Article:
Meanwhile however, Lithium is currently at a relative low-to-medium price over 1 year. Compared to silver and gold stocks which lately only vary from high to super-high. According to the documentary "World Without Oil," we don't have nearly enough lithium to power the coming demand for battery powered vehicles, laptops and cell phones. According to my Chinese in-laws, most Chinese already drive battery-powered motorbikes. Sure you can make batteries without lithium. Sure you can make jewelry without silver. But anyone who can afford it, will want the best.

I.e., whether the economy goes up or down, seems to me everyone will be swallowing lithium, one way or the other. Lithium might not be a super-long term investment like gold or silver. But it is attractively priced right now. Nothing but upside for the next five years.

Lithium-related stocks I bought last Monday, starting with most-undervalued in relation to price history.

New, super-cheap and speculative:

LHMAF - Mitsubishi-backed Canadian company with new brine process recently bought Argentina brine deposit, but not yet in production. No trade volume.

GALXF - Australian company that recently bought a Chinese mine. Just made the first shipment last week. Prices went up about 3% and then down about 1%.

WLCDF - New USA mine, recently bought "the largest lithium tantalum deposit in the world," but has no production yet. Price went down this week.

P.S. Saturday, March 26. The above are "penny stocks."

These will tend to go up and right back down.

Until, I believe, regular lithium output is established.

GALXF "seems" to be just starting such output.

I thought the price would take off like a rocket.

Instead, the price went up a bit, then more or less held in midair the entire week,

in spite of substantial trading volume. Then went down slightly.

I have NO IDEA what is going to happen next!

Well-established major lithium producers:

LIT - up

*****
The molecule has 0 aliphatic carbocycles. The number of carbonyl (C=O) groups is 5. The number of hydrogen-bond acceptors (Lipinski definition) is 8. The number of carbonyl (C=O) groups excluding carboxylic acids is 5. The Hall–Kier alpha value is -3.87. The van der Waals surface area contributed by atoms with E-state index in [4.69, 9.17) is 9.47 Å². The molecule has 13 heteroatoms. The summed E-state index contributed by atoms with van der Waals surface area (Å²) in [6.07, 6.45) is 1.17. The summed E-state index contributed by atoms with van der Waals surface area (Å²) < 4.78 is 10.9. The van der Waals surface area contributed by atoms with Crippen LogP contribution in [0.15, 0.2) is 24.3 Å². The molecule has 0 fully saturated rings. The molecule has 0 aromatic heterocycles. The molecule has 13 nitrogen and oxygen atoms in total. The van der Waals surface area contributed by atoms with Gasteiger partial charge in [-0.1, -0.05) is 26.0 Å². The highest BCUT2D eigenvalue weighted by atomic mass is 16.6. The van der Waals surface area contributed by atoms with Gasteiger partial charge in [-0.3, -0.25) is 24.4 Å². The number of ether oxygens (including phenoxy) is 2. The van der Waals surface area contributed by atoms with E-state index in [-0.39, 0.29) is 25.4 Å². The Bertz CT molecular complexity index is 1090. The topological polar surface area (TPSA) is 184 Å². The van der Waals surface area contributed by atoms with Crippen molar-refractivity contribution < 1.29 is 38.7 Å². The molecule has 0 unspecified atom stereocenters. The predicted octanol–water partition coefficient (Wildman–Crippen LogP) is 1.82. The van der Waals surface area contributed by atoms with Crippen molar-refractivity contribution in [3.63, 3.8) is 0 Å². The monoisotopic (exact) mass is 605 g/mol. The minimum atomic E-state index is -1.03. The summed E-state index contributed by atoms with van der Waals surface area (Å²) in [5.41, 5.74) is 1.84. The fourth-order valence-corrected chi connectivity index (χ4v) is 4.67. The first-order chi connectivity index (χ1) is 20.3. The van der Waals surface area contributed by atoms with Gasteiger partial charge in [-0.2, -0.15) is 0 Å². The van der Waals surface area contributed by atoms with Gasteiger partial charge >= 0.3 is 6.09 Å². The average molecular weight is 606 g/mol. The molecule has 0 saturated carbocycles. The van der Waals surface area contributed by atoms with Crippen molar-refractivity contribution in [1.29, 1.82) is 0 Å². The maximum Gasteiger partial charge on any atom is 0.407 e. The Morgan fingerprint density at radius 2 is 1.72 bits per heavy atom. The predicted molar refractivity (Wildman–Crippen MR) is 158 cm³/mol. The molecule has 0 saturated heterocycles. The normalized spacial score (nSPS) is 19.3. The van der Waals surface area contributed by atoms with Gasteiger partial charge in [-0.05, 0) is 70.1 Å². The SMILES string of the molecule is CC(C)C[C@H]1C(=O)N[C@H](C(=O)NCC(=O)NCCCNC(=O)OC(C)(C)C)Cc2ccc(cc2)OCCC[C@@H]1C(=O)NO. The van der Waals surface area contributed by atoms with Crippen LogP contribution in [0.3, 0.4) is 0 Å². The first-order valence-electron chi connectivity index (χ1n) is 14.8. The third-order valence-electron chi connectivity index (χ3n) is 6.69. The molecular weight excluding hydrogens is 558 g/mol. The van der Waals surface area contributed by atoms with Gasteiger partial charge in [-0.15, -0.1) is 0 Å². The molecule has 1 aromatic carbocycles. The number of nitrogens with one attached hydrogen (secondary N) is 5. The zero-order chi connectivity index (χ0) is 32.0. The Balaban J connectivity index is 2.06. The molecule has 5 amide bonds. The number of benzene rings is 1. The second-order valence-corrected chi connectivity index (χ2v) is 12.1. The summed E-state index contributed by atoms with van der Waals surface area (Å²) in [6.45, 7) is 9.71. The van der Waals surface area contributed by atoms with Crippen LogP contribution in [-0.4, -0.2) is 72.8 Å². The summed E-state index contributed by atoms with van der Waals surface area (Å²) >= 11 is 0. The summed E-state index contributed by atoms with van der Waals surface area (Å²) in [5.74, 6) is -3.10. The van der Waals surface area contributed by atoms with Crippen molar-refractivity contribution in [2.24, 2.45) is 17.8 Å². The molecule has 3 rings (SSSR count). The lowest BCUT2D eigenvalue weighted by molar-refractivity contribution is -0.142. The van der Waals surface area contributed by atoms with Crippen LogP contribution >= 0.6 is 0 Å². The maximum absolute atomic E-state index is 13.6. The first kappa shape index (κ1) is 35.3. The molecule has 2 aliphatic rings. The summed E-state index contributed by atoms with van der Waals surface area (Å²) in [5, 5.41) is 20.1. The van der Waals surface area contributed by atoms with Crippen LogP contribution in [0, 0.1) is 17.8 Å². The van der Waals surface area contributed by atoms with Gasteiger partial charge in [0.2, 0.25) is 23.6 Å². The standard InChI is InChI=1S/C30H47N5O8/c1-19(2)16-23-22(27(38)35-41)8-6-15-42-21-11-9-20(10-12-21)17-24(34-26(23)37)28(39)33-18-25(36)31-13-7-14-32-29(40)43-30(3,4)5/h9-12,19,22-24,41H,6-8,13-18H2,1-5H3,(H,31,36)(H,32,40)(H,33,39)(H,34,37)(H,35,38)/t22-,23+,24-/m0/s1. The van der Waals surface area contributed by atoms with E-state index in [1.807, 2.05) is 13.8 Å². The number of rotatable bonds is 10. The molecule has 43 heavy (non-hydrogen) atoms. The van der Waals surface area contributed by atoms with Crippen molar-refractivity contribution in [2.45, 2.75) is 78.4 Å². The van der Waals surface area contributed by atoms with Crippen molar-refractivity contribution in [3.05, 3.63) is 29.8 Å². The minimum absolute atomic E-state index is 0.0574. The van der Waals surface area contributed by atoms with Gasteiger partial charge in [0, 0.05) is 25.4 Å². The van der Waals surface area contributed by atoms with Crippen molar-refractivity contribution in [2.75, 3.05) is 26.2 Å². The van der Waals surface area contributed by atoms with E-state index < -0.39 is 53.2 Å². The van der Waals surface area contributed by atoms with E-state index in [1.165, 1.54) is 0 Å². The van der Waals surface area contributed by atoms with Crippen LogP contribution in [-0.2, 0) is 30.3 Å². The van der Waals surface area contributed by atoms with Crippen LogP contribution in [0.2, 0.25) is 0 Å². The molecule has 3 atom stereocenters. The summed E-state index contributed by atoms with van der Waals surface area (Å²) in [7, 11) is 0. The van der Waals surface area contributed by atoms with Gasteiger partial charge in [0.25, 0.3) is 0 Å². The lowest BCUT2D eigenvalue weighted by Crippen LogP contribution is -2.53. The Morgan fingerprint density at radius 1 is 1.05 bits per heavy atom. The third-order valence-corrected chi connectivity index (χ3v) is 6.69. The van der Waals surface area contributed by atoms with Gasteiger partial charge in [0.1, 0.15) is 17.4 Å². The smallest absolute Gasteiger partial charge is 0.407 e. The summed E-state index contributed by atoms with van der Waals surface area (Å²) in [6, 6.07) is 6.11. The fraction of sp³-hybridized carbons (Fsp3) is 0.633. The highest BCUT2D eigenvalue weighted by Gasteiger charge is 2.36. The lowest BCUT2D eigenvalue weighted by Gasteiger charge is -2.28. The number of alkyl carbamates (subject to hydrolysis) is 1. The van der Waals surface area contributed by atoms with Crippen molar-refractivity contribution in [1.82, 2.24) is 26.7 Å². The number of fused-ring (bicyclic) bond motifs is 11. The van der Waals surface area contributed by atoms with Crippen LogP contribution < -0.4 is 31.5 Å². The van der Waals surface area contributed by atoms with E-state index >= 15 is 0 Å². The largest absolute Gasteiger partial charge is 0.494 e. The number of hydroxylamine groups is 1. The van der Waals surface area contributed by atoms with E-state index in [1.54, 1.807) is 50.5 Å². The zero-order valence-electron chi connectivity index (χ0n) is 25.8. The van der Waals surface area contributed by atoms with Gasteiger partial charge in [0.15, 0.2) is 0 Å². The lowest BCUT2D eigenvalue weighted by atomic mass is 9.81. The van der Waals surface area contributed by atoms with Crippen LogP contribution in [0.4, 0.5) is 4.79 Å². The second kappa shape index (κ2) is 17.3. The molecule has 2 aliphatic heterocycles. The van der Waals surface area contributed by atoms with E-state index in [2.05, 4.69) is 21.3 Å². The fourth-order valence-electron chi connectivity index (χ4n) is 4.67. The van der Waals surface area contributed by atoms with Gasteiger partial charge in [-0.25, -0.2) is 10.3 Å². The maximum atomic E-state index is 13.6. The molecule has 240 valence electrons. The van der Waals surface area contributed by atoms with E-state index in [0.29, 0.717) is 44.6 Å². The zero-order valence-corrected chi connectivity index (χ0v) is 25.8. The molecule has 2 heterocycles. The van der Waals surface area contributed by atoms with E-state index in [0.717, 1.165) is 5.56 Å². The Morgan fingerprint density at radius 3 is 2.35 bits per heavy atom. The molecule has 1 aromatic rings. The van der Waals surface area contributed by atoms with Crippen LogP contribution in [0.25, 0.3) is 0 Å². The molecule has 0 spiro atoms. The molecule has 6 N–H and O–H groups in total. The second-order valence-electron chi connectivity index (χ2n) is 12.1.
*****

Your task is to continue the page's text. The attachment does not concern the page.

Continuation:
OROCF - up

CLQMF - up

SQM - up (Fellow forum member AlbertaSunwapta suspects, but is not sure, that SQM may have the lowest production costs.)

FMC - up

ROC - up

Rating: 2.8/5 (13 votes)


AlbertaSunwapta - 6 years ago    Report SPAM
Don't quote me on that. I'm a "know nothing" in terms of SQM. :-)

Potash (POT) though I understand, currently owns about 30%+ of SQM.

Read this...


I see krystofo mentions Western Lithium above. I'd once looked into buying Western Uranium (WUC) prior to its spin off of WLC. If one were to look back at the old propaganda, I'm sure they could find many glorious comments on it's potential. It may be worth looking into further for further accumulation.

Also I'm no chemist but note that WLCDF has lithium tantalum. Isn't tantalum important in capacitor construction? So, if some super capacitor comes into existence to replace batteries, maybe tantalum will play a role. (I believe Marty Whitman's Third Avenue once invested in a couple capacitor makers so that might be a place to start for information on capacitor companies. I seem to recall shortages in this field too.)

And just a loosely related (and equally uneducated) comment. I note that Britain is taxing the oil companies in its latest budget. Apparently really hurt NEXEN, etc. I could see this being the start of a trend. Tax the dirty oil companies like they tax the tobacco companies. Global warming provides a great excuse. So if oil's going to go up and drag lithium with it - why not just buy the oil? Punitive oil company taxes may be why.